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Ex-Georgetown basketball coach John Thompson III invests in American Cornhole League


John Thompson III, head of the athlete development and engagement department for Monumental Basketball, poses for a portrait on July 22, 2019 at Capital One Arena in Washington, DC.

Ned Dishman | National Basketball Association | Getty Images

Former Georgetown University men’s basketball coach John Thompson III is now an owner of a cornhole sports company.

Thompson and Asland Capital Partners CEO James Simmons III invested in the American Cornhole League. The transaction is ACL’s first funding round, but specific terms were not provided.

In an interview with CNBC on Monday, Thompson, son of legendary Georgetown University coach John Thompson Jr., explained the investment in ACL, adding the league is positioned to increase revenue over this decade due to its growing popularity.

“You kind of chuckle when you think about it,” Thompson said of investing in cornhole. “But as you dive in and do the research, cornhole is one of the fastest-growing sports in the world.”

ACL launched in 2016 in South Carolina. The company has successfully leveraged the popular game — which requires participants to toss bags of corn kernels onto a platform for points — into a TV sport similar to bowling.

ACL has media agreements with NBCUniversal and Disney-owned ESPN and signed a multiyear deal with ViacomCBS in December. ESPN said viewership of ACL content is up 3% year over year compared with 2020. ACL’s most-viewed airing in 2021 was the Pro Invitational, which averaged 468,000 viewers.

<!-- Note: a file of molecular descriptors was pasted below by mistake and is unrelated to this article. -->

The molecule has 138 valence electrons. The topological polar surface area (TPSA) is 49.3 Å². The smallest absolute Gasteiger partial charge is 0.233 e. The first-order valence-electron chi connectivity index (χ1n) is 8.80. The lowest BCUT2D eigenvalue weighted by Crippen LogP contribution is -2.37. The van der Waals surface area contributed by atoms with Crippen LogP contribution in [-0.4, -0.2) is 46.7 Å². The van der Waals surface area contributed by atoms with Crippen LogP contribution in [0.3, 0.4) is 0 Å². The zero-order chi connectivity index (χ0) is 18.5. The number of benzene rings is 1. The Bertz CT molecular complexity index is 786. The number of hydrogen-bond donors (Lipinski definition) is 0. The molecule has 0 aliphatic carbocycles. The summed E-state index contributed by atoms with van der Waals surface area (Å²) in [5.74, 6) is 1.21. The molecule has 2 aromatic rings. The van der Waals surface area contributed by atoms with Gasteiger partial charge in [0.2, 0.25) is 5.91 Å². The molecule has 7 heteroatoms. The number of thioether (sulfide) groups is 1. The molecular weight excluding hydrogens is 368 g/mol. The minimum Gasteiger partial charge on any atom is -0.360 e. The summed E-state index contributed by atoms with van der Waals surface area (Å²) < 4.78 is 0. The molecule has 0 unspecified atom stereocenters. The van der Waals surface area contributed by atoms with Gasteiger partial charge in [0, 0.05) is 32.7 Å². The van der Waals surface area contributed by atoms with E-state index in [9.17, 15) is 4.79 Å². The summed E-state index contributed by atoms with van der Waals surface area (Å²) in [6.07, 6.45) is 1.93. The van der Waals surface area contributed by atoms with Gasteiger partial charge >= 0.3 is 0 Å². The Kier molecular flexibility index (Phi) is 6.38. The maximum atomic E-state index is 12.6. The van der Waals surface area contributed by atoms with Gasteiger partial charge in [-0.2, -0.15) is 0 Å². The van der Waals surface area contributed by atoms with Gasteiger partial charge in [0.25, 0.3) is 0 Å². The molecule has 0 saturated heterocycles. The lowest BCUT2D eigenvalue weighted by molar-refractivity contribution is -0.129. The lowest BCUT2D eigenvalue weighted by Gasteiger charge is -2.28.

American Cornhole League

Source: American Cornhole League

ACL was featured in a 2018 CNBC profile, which noted players could earn up to $25,000 in prize money. ACL is in its fifth season and scheduled to hold a $250,000 prize pool competition Saturday. In the 2018 article, ACL founder Stacey Moore targeted a $1 million prize pool in the future.

Thompson praised Moore for “growing the sport and increasing awareness,” adding ACL has “potential avenues of growth.”

The league also has sponsorships with companies, including sports betting company DraftKings.

“Is it a risk? Absolutely,” said Thompson. “But all investments are a risk. I feel strongly about the management team that we’re putting together and the team already in place.”

Thompson labeled himself a “calculated investor” when discussing his investment strategy. He used New York-based investment firm Inner Circle Sports to advise him on the ACL agreement and sees the company’s e-commerce offerings as an opportunity, too. ACL makes revenue from cornhole merchandise, products and apparel.

In a statement announcing the transaction, Moore said the new capital and business relationships would “help take our growth to the next level as we continue to evolve as a professional sport and organization.”

A return to the sidelines?



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